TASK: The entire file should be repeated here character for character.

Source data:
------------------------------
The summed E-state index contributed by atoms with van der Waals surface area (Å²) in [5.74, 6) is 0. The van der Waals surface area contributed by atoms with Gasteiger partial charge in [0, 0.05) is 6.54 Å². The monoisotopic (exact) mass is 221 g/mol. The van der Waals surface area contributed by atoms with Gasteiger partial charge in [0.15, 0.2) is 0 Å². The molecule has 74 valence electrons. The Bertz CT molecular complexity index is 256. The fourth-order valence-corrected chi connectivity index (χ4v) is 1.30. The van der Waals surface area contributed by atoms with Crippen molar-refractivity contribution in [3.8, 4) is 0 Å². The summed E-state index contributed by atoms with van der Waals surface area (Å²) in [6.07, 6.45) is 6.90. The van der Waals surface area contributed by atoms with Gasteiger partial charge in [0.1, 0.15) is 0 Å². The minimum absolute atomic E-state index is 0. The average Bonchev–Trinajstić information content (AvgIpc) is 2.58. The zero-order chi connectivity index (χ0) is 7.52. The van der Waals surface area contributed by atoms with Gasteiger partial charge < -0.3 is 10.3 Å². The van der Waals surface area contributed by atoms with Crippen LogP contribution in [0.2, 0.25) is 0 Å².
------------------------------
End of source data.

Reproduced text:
The summed E-state index contributed by atoms with van der Waals surface area (Å²) in [5.74, 6) is 0. The van der Waals surface area contributed by atoms with Gasteiger partial charge in [0, 0.05) is 6.54 Å². The monoisotopic (exact) mass is 221 g/mol. The van der Waals surface area contributed by atoms with Gasteiger partial charge in [0.15, 0.2) is 0 Å². The molecule has 74 valence electrons. The Bertz CT molecular complexity index is 256. The fourth-order valence-corrected chi connectivity index (χ4v) is 1.30. The van der Waals surface area contributed by atoms with Crippen molar-refractivity contribution in [3.8, 4) is 0 Å². The summed E-state index contributed by atoms with van der Waals surface area (Å²) in [6.07, 6.45) is 6.90. The van der Waals surface area contributed by atoms with Gasteiger partial charge in [0.1, 0.15) is 0 Å². The minimum absolute atomic E-state index is 0. The average Bonchev–Trinajstić information content (AvgIpc) is 2.58. The zero-order chi connectivity index (χ0) is 7.52. The van der Waals surface area contributed by atoms with Gasteiger partial charge < -0.3 is 10.3 Å². The van der Waals surface area contributed by atoms with Crippen LogP contribution in [0.2, 0.25) is 0 Å².